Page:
Despite the lack of image processing power, the TX2 has an impressive 11.1-inch screen which runs at a native widescreen resolution of 1,366x768 pixels. It delivers impressive image quality thanks to Sony's X-Black screen coating, which helps images appear well defined with good levels of contrast.
X-Black screens can be highly reflective and this can hinder usability. However the TX2's screen is a joy to use in most lighting conditions, and has an Automatic Luminance Sensor, which automatically controls the screen brightness depending on a room's light conditions.
Unlike most laptop screens, it uses LED technology instead of traditional liquid crystal. This uses less power than ordinary LCD displays and can help prolong laptop battery life. The screen isn't perfect though, like the TX1, it suffers from minor light bleeding. In other words, the pixels in the first 10mm starting from the base of the screen look marginally brighter than those above them. However, the effect is barely noticeable and it doesn't hinder the overall quality of the display.
We were very impressed with the 120GB hard drive in the VAIO S5VP. The TX2's 80GB offering isn't as impressive, but it should be capacious enough for most users. If you do run out of room, there's an integrated Matshita UJ-832D optical drive, which can copy up to 8.5GB of data to dual layer DVD discs at respectable 2.4x.
Like the rest of the VAIO laptop range, the TX2 has ample options for connecting to the wider world. It adheres to the Centrino standard, so it has an integrated 802.11a/b/g wireless adaptor, and you also get a built-in Bluetooth adaptor. The former lets you connect to the Internet via local Wi-Fi networks, and the latter is a great way of synchronising with or sending documents to and from a mobile phone.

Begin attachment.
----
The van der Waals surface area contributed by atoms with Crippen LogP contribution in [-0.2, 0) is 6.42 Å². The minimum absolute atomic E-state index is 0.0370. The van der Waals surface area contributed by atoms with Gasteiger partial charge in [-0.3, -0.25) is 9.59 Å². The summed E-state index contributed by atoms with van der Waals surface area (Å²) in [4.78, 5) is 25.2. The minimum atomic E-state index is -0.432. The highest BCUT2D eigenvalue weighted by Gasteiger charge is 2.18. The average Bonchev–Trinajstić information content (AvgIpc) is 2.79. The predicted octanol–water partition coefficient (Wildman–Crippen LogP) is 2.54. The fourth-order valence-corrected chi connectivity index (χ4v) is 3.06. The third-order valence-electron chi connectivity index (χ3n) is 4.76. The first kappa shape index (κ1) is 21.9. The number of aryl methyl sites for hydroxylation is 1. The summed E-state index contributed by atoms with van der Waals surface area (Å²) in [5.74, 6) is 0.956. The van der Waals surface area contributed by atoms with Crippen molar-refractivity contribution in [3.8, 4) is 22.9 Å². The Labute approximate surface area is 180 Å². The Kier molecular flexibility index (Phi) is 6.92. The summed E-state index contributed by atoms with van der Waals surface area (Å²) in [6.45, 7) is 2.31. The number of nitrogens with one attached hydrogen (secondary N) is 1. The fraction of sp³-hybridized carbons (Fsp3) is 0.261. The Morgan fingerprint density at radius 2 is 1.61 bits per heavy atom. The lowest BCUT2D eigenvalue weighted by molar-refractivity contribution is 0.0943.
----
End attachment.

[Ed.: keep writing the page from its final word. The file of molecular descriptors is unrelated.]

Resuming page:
Like the TX1, the TX2's keyboard is logically laid-out and is of a very good size, so we had no trouble churning out text documents at typing speeds we'd expect to achieve on full size desktop keyboards. We took issue with the mouse touchpad, though. Its buttons are small, fiddly and positioned awkwardly on the edge of the laptop. The pad itself was also unresponsive at times. For best results, we'd recommend using an external USB mouse.
The VAIO TX2's 1.2GHz processor is a bit of a slouch in comparison to most new laptops. It will happily let you surf the Web, perform minor image and video editing tasks, and run office productivity software such as Microsoft Office, but it slows down noticeably when running demanding applications. It achieved a fairly low PCMark 2005 score of 1,327.
Its gaming performance is nigh-on nonexistent. It racked up a paltry 3DMark 2006 tally of 49 and even at a low resolution of 640x480, it could only run Doom 3 at 7.2fps. Cranking up the resolution to 800x600 paints an even bleaker picture -- just 5.4fps.
The TX2's lacklustre processing performance isn't a major concern though. What it lacks in overall grunt, it makes up for in quiet operation and long battery life. It is barely audible during normal use, and though its fans do emit a whine when running demanding applications, it lasted a massive 4 hours and 53 minutes on battery power, which is the longest we've seen for any laptop.
Edited by Mary Lojkine
Additional editing by Kate Macefield